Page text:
The problem is, we need to develop some discipline before we can really be at ease. It's paradoxical, but all of this is paradoxical. Left to your own devices, you will do what makes you comfortable, and that's not going to help you develop real stillness. It probably feels much more comfortable, much more relieving thinking that you could meditate on how it feels to move rather than on the anxiety that arises when you keep your body still. But sitting with that discomfort will ultimately be really important for developing the insight that discomfort and suffering are not one and the same.

Just my $0.02. That and find a teacher.
posted by namesarehard at 3:05 PM on January 26, 2017 [4 favorites]


To misquote my Zen teacher from memory, the reason that in our tradition we don't scratch if we experience an itch while sitting zazen is that it helps us learn that it's possible to feel an incredibly strong urge and still choose to respond mindfully. Maybe some time sitting with the sensation of electricity and sparks would be useful for you. What happens if you stay in that place without going along with the belief "when I experience these sensations, I must move to relieve them"? What does it feel like if you stay with the sensations while doing your best to drop the stories that conditioned mind is telling you about what it means?
posted by Lexica at 4:31 PM on January 26, 2017 [5 favorites]


I have found recently in my practice that I fidget when my mind is drifting onto a thought that I don't want to be having, such as remembering something that I feel uncomfortable with. Part of noticing the fidget is also noticing what the fidget is distracting from. Meditation is about developing that awareness not only for what's happening right at this second but for what led us to that reaction.

When I was first sitting I would sometimes put my attention deep into the uncomfortable aspects of sitting. Many teachers talk about really focusing on discomfort that is distracting you. When you do this, and tie it to the breath, you start to feel the rhythms of the discomfort, and you start to notice how it ebbs and flows. This can be a useful practice as well, before moving to alleviate the feeling, really spend time feeling it.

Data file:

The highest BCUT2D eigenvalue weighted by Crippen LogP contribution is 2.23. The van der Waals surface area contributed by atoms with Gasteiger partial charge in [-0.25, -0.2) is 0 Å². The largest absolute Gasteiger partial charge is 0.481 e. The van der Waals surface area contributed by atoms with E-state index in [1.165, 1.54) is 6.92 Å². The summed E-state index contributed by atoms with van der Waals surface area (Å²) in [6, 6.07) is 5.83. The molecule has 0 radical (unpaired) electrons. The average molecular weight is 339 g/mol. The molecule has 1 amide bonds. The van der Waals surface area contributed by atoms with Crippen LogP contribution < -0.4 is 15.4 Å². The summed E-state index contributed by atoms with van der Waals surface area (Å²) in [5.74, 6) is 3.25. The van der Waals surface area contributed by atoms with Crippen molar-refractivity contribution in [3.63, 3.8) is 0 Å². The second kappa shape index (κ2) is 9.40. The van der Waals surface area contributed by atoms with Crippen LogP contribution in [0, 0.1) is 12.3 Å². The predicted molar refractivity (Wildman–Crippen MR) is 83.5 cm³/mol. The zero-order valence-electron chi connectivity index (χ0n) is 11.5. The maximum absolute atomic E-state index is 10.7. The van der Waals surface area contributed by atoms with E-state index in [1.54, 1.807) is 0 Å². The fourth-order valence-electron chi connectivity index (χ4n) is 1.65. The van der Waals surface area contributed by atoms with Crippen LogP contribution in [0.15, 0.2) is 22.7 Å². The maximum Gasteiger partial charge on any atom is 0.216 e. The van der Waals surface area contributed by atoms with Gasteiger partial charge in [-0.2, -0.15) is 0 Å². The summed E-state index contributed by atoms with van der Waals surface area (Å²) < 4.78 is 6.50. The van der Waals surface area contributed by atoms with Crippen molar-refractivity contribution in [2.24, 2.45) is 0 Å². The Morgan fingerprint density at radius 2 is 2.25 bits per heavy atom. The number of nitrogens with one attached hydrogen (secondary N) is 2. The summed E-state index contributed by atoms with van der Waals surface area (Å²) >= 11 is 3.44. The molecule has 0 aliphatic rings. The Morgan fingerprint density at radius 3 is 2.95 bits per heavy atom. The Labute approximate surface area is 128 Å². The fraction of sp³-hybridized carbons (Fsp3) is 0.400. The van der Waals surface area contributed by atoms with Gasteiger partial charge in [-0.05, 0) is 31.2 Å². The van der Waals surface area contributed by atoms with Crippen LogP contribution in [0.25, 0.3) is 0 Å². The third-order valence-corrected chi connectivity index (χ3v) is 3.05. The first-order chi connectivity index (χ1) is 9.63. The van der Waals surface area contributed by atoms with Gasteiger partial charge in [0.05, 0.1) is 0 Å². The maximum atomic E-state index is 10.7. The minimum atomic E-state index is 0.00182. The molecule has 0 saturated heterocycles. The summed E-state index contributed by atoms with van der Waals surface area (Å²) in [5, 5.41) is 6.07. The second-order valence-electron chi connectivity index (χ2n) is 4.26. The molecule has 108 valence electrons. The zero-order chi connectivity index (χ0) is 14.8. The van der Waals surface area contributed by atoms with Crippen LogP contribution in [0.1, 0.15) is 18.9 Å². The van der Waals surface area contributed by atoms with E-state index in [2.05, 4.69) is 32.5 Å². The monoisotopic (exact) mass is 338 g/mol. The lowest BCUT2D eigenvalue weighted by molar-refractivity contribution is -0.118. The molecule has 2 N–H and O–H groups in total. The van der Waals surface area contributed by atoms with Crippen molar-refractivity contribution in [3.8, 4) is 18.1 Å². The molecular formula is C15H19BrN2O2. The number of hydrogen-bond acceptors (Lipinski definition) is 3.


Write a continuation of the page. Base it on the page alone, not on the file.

Like others, I agree, learning to sit through the fidget eventually should be a goal. But perhaps it is not your first goal. Walking meditation is very soothing for this sort of fidgeting and can certainly be a good add. But just like falling asleep during meditation, you can overcome this to a large extent, if you keep coming back to stillness and your intention to sit peacefully. It just takes time.
posted by ch1x0r at 7:09 PM on January 26, 2017


Everyone gave such good advice! In my own meditation journey I found I eventually broke through the fidgeting sensation to a calmness, which in time became easier to attain upon sitting down. The yoga asana suggestion is also spot on.

Additionally I'd recommend a magnesium gylcate supplement! Such a blessing for us nervous leg folk.
posted by elke_wood at 7:47 PM on January 26, 2017 [1 favorite]


We've been meditating for around the same length of time! I've been finding a deep well of impatience in myself and learning to sit with it mindfully and with gentle curiosity instead of leaping off the mat, and this is the bulk of my practice right now.

I found this video on dealing with pain in sitting meditation very helpful. The last third of the video is about meditation techniques when pain is insistently tapping on your shoulder. You might find these techniques helpful for your buzzing feet. I find them helpful for other uncomfortable sensations, like when my leg falls asleep.
posted by sadmadglad at 6:06 AM on January 27, 2017 [1 favorite]